The next middleware or the user controller itself now calls the authorization service, to verify that this specific client actually is allowed to create new users.
If it is not, the authorization service responds negatively and returns a 403 — forbidden error, which the middleware or controller, depending on where authorization is triggered, sends back to the user.
If it is, the authorization service returns a positive, and the process continues.
Finally, the next middleware or service called by the user controller triggers — the data sanitizing service, which makes sure that all the fields have expected type, length, perhaps even content (e.g. with enum fields), depending on the situation.
If the rules are set to be very strict, the data sanitizing service can return a 400 — bad request error, if there are any unexpected fields, or it can silently remove them (never just ignore and pass on unrecognized and unchecked user input!).
Once data sanitizing is done, the user controller passes the “safe” data down to the user service, specifically to the create user method that the service provides. The create user method then:
packages the received data into a user model,
calls any required methods (business logic) on the user model, to change it further to the desired state (e.g. makeAdmin, givePermissions, etc.),
passes the user model down to the user repository, specifically to the create user method that the repository provides.
The user repository saves the model to the database by whichever method we implemented and returns the database response to the user service.
In this guide, we will use repositories only to save data to a DB, which is the most common scenario, but repositories could also "save data to a piece of paper" via printing, handle data by controlling a robot arm that moves "physical representations of data" around, or make a request of their own to an external service on another server and return the response of that.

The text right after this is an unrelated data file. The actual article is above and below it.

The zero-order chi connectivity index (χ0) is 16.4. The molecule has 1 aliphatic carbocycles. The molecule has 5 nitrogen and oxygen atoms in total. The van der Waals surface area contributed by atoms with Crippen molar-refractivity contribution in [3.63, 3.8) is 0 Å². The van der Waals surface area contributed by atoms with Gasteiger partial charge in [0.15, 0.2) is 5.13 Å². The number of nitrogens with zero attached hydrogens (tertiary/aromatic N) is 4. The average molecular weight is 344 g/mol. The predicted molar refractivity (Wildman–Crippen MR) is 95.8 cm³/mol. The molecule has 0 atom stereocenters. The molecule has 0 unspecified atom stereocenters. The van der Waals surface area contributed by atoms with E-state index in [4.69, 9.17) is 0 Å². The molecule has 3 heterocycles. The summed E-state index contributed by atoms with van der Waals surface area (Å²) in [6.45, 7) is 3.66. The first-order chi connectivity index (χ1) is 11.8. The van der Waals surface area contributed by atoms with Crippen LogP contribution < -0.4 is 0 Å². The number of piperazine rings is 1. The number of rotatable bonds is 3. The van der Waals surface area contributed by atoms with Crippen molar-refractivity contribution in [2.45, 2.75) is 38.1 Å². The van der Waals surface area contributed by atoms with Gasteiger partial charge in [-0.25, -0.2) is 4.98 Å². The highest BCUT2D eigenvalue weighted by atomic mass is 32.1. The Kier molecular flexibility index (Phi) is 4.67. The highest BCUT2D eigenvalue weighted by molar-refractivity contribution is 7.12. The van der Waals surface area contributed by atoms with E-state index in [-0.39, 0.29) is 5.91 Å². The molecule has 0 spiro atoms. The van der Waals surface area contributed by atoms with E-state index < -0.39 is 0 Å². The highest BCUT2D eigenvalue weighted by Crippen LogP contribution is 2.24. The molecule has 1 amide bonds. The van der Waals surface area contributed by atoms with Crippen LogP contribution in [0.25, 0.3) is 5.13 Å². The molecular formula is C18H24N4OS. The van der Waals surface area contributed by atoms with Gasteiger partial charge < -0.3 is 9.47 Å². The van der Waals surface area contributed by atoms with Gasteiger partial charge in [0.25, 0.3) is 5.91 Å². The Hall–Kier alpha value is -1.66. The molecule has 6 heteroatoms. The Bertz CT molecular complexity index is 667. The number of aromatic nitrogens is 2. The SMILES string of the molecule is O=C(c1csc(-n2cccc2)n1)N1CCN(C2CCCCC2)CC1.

When the user service receives the result of the database operation, it can do one of several things:
If we would like to return the user that was just created to the client, and the repository did not return all the data that were saved, we do another call to the user repository, this time to the get user method, with the data by which we can find the new user (usually some sort of a unique id).
When the user service receives the new user data from the repository, because, as a rule, services and repositories communicate by passing only models and metadata (e.g. how many results we want for a general get request), it will already be packed in a nice model, which we simply pass back to the user controller.
If we just want the client to know that the operation succeeded, we can simply pass back to the user controller a positive answer (true, the entry id, or something similar).
When the controller receives the data from the service, it calls the data sanitizing service, to make sure that any sensitive data (e.g. passwords, private keys etc.) get cleaned out of the response, if the database response happened to include them.
Once the model is clean of anything sensitive, the controller responds to the request by e.g. encoding the clean model into JSON and sending that to the client.
Y u no keep it simple???
Yes, this may look complicated, and if you are just building a tiny microservice with only a couple of endpoints, which will only be used internally and not be exposed to the web, and which is not mission-critical, you can get away with a much less complex setup. However, if you are building something even a little bigger that has to be maintainable and “safe”, this is the bare minimum of what you need.
And there is another upside — even the most complex application I have ever seen, an enterprise-level behemoth with a team of 20+ people working on hundreds and hundres of files, it was only a variation of these general principles. Admittedly, it was way, WAY more complex, with several sub-layers within each of these layers, and a lot of things were autogenerated from other autogenerated things, but the general idea was the same.